19 Values of Aloha, just made 20, is too much.
For this week’s Saturday Archive Aloha, I had queued up Managerial Batching: 1, 2, 5 and 7 as our article for reviewing/ remembering/ repeating. Batching is a productivity key in the ‘Ohana in Business model of MWA workplace basics (Key 6).
Then I realized, that my suggestion immediately follows an article that was not a good example of that: Goals Change. Values are Forever.
Not only are the values of Aloha a book-batch of 19, I just made them a Hō‘imi-batch of 20.
That’s way, way too much.
Too much to work on at any given time. Please remember my book-written batch of 19 Values, and now, our Hō‘imi-batch of 20, is meant to guide us all year long, and possibly all career long if you seek to be an Alaka‘i Manager prescribing to this calling and these beliefs. These larger batches are outlines, and not really a batch at all. They are reference points, guideposts, and resources.
Values are jam-packed with an abundance of possibilities. In fact, each of the 19 Values of Aloha has an index of its own — click on any one of them in the grey navigational bar atop this page and take a look. [Hō‘imi is not there, to keep the site true to the book, but it has a steadily-populating index now too: Our Hō‘imi tag.]
My coaching business entity, Say Leadership Coaching, can be used as an example. We coach on all the precepts of the Managing with Aloha philosophy, and teach all 19 values, considering these things to be our coaching curriculum. However in the business model of SLC, we focus on just 5 values as our Values Statement:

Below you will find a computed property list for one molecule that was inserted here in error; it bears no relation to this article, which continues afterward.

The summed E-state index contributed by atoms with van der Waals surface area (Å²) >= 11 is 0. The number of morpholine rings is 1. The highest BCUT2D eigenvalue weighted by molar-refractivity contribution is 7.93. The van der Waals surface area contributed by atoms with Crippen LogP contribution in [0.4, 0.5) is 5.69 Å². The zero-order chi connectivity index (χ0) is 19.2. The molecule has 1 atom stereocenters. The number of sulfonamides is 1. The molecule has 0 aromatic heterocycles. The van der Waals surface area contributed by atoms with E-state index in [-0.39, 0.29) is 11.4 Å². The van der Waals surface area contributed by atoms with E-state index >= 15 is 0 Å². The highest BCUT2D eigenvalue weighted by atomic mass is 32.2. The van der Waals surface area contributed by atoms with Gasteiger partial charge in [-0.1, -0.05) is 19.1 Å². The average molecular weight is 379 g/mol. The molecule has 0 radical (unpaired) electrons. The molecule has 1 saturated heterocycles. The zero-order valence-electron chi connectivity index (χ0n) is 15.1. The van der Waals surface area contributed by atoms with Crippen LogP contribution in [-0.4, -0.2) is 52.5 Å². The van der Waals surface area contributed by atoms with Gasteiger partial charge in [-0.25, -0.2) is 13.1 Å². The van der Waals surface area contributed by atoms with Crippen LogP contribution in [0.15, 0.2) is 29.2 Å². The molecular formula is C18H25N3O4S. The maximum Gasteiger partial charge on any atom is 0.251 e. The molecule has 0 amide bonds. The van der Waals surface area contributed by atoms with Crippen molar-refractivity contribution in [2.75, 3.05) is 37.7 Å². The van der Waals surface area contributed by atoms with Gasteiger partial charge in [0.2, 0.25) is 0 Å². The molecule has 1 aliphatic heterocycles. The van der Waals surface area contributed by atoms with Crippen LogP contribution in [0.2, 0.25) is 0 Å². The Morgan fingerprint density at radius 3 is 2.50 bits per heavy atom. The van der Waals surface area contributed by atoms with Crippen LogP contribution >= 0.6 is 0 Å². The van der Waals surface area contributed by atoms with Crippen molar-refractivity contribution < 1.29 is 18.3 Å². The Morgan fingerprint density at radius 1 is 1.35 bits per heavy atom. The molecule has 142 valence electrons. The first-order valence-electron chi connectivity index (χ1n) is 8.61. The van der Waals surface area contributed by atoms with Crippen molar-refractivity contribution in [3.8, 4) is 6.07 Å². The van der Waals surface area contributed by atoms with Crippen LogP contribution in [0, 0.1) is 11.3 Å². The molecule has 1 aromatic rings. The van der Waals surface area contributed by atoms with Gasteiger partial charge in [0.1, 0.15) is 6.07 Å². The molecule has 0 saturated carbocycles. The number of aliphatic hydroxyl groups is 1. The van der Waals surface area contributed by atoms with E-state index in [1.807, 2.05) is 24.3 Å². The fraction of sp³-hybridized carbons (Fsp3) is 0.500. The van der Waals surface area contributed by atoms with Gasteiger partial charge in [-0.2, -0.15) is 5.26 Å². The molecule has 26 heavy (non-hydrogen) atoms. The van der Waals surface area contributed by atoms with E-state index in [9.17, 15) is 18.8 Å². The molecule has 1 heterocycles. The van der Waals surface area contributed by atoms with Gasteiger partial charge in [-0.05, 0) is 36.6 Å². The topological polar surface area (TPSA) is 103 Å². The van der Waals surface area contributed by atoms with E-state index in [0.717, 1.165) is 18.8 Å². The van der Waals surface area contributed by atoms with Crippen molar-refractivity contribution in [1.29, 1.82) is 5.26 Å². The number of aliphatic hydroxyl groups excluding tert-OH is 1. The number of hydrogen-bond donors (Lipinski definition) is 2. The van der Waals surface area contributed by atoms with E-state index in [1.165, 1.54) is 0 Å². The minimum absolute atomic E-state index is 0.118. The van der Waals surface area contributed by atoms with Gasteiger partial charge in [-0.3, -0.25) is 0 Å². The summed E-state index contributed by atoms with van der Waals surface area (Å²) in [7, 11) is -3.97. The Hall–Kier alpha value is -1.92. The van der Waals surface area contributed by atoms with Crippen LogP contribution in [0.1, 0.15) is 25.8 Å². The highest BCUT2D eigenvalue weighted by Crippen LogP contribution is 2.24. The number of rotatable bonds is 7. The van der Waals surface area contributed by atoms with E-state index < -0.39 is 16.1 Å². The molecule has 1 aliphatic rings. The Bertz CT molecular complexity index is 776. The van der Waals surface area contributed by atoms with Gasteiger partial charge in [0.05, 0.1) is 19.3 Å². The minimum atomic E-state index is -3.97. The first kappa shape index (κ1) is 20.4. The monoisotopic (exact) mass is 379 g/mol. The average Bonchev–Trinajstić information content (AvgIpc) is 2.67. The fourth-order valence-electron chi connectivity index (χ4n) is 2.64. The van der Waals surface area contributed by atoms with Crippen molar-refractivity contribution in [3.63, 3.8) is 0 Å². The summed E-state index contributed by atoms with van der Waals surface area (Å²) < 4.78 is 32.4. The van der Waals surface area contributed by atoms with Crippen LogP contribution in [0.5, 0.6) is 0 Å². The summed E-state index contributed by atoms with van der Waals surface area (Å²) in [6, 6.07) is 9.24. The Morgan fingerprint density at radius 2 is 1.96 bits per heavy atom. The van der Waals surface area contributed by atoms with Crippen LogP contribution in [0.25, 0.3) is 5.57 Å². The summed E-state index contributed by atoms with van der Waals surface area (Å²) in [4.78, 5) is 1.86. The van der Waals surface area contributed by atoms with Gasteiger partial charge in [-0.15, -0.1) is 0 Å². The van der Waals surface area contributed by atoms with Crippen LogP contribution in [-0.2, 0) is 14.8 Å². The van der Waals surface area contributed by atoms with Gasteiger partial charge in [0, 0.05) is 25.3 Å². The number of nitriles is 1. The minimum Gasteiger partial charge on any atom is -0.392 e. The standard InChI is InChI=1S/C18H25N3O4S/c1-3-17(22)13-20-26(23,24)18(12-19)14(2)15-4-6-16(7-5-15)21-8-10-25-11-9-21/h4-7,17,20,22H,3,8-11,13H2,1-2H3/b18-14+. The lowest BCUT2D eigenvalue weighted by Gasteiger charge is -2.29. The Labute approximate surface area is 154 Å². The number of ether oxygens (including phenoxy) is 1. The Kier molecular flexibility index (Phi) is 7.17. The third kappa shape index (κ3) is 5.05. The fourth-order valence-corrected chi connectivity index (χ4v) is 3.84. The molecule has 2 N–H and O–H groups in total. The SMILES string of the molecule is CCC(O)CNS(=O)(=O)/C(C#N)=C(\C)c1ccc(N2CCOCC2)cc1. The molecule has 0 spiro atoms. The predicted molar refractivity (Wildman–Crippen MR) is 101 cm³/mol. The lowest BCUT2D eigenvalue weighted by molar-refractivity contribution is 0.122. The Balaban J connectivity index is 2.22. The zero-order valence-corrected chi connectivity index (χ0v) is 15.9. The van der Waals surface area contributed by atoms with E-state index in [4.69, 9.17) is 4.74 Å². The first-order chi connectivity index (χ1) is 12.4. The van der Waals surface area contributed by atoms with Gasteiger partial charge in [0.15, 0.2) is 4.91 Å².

No matter the batch, batch with fewer.
In our Language of Intention, batching is about grouping like-items together because they complement each other in accomplishing the task at hand. Our Saturday Archive Aloha article, Managerial Batching: 1, 2, 5 and 7 talks about 4 different tasks that benefit from this strategy of complementary batching.
What does that tell us? That we should clearly define the task at hand, before we assemble a batch designed to work on it. Within that batch which results, the fewer the moving parts, the better our focus is likely to be.
Batching is much, much smarter than multi-tasking — or trying to. Study after study has shown that multi-tasking is usually not a good idea. The professed multi-tasker is fooling themselves into thinking they can handle more than one thing at a time with much focus or efficiency: Our brains just don’t work that way.
On to our Saturday Archive Aloha review:
- Please read: Managerial Batching: 1, 2, 5 and 7.
- Get a task in mind, one you have scheduled to accomplish in the week to come. As we said above, define it well first: What is your best possible outcome?
- Now think about what you will need to do, and see if we can make this useful and practical for you:
- Batch of 2, including you — Is there someone you will partner with on that task?
- Batch of 5 — What kind of ‘Take 5’ listing might be most relevant in your next-stepping in getting the task done?
Optional Bonus Link, because it’s the weekend and Managers are Readers:
Umair Haque is one of my favorite essay writers, and in the best article I have read in this January’s whirlpool of New Years compositions, he suggests a 1-word batch of 3 good questions to inspire our efforts all the year through:
How to Have a Year That Counts, a 6-minute read on Medium.